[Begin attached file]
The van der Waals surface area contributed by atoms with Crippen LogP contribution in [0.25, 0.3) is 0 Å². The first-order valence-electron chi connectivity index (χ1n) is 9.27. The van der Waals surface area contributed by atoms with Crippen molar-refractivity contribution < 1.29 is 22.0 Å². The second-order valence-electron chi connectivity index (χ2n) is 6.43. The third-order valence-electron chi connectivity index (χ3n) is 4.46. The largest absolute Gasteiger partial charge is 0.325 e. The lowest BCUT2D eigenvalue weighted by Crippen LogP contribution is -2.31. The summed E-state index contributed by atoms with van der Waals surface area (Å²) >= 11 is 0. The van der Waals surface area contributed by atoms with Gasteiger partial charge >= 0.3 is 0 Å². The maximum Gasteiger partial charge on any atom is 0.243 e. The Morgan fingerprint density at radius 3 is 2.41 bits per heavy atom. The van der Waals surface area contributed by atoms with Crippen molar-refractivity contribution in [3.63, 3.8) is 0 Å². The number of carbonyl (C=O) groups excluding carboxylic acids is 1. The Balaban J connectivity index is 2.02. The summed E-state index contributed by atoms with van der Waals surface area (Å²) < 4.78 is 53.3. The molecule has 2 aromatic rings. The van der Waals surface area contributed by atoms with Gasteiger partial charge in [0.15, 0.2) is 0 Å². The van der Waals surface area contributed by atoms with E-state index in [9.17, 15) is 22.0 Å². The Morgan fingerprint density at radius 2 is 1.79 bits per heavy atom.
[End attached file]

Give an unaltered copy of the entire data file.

The van der Waals surface area contributed by atoms with Crippen LogP contribution in [0.25, 0.3) is 0 Å². The first-order valence-electron chi connectivity index (χ1n) is 9.27. The van der Waals surface area contributed by atoms with Crippen molar-refractivity contribution < 1.29 is 22.0 Å². The second-order valence-electron chi connectivity index (χ2n) is 6.43. The third-order valence-electron chi connectivity index (χ3n) is 4.46. The largest absolute Gasteiger partial charge is 0.325 e. The lowest BCUT2D eigenvalue weighted by Crippen LogP contribution is -2.31. The summed E-state index contributed by atoms with van der Waals surface area (Å²) >= 11 is 0. The van der Waals surface area contributed by atoms with Gasteiger partial charge >= 0.3 is 0 Å². The maximum Gasteiger partial charge on any atom is 0.243 e. The Morgan fingerprint density at radius 3 is 2.41 bits per heavy atom. The van der Waals surface area contributed by atoms with Crippen molar-refractivity contribution in [3.63, 3.8) is 0 Å². The number of carbonyl (C=O) groups excluding carboxylic acids is 1. The Balaban J connectivity index is 2.02. The summed E-state index contributed by atoms with van der Waals surface area (Å²) < 4.78 is 53.3. The molecule has 2 aromatic rings. The van der Waals surface area contributed by atoms with Gasteiger partial charge in [0.15, 0.2) is 0 Å². The van der Waals surface area contributed by atoms with E-state index in [9.17, 15) is 22.0 Å². The Morgan fingerprint density at radius 2 is 1.79 bits per heavy atom.